[arin-ppml] 2008-6: Emergency Transfer Policy for IPv4 Addresses

Ted Mittelstaedt tedm at ipinc.net
Mon Sep 29 20:23:14 EDT 2008

> -----Original Message-----
> From: arin-ppml-bounces at arin.net 
> [mailto:arin-ppml-bounces at arin.net] On Behalf Of Robert Bonomi
> Sent: Monday, September 29, 2008 4:55 PM
> To: arin-ppml at arin.net
> Subject: Re: [arin-ppml] 2008-6: Emergency Transfer Policy 
> for IPv4 Addresses

> If the RIRs are *NOT* in the loop, then what happens is that 
> the RIR database loses touch with reality.  "Name A" is on 
> the books, but the address block is actually being used by 
> "Name B", "Name C", "Name D", and "Name G".  For whom there 
> is _no_ information whatsoever in the database.  Good luck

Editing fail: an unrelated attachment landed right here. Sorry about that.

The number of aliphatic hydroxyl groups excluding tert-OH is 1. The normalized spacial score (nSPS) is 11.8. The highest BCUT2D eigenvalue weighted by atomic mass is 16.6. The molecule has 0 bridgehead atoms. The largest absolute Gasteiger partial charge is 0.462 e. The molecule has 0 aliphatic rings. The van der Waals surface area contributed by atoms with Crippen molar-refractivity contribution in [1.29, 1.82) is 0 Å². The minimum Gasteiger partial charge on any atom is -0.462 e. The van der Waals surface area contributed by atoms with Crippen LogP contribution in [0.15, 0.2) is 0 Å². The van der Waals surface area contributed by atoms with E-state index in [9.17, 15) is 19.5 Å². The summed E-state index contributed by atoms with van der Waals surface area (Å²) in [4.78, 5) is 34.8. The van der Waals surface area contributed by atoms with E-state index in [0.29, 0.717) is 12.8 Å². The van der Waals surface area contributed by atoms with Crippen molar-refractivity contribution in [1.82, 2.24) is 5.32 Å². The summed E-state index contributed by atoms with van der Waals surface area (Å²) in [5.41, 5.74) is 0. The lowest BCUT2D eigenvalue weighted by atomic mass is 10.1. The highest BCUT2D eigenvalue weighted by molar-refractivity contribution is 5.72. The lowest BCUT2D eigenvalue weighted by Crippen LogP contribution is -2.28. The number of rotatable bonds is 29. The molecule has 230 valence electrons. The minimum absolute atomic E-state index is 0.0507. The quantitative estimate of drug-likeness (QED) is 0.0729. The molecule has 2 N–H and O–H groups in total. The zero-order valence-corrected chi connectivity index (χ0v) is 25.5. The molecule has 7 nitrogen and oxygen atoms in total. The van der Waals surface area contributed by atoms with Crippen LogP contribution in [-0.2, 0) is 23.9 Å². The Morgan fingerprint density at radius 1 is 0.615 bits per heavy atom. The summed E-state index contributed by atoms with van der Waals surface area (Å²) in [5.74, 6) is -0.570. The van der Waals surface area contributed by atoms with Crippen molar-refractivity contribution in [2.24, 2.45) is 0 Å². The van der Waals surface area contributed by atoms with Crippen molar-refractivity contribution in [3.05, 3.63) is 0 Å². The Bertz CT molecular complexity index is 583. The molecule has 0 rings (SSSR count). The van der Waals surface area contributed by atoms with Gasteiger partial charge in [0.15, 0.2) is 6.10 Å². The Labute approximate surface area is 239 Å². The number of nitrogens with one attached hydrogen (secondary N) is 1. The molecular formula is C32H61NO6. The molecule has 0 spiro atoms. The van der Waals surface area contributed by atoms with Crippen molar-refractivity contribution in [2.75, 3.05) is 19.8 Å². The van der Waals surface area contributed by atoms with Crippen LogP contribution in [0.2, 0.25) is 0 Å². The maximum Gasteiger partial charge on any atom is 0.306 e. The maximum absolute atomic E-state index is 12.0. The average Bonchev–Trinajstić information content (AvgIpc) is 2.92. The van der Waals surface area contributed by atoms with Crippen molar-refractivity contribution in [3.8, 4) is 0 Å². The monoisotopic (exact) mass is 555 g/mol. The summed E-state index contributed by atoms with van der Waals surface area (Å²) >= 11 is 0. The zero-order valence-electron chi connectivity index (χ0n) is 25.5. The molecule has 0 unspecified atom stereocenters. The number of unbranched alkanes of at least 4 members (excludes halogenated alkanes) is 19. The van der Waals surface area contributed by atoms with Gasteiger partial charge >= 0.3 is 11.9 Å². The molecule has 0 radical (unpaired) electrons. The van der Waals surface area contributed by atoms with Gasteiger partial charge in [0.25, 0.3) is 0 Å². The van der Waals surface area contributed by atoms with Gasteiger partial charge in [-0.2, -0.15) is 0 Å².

> contacting them when _you_ have a problem.

Why is this a problem?

If the RIR can't contact them, then the block is determined to
be rogue and it becomes available for reassignment.

I cannot prevent people from squatting in that empty house down
the street but when property values go up I can buy that lot
and bulldoze the house and do what I want with the lot, and the
squatters will just have to kiss off.


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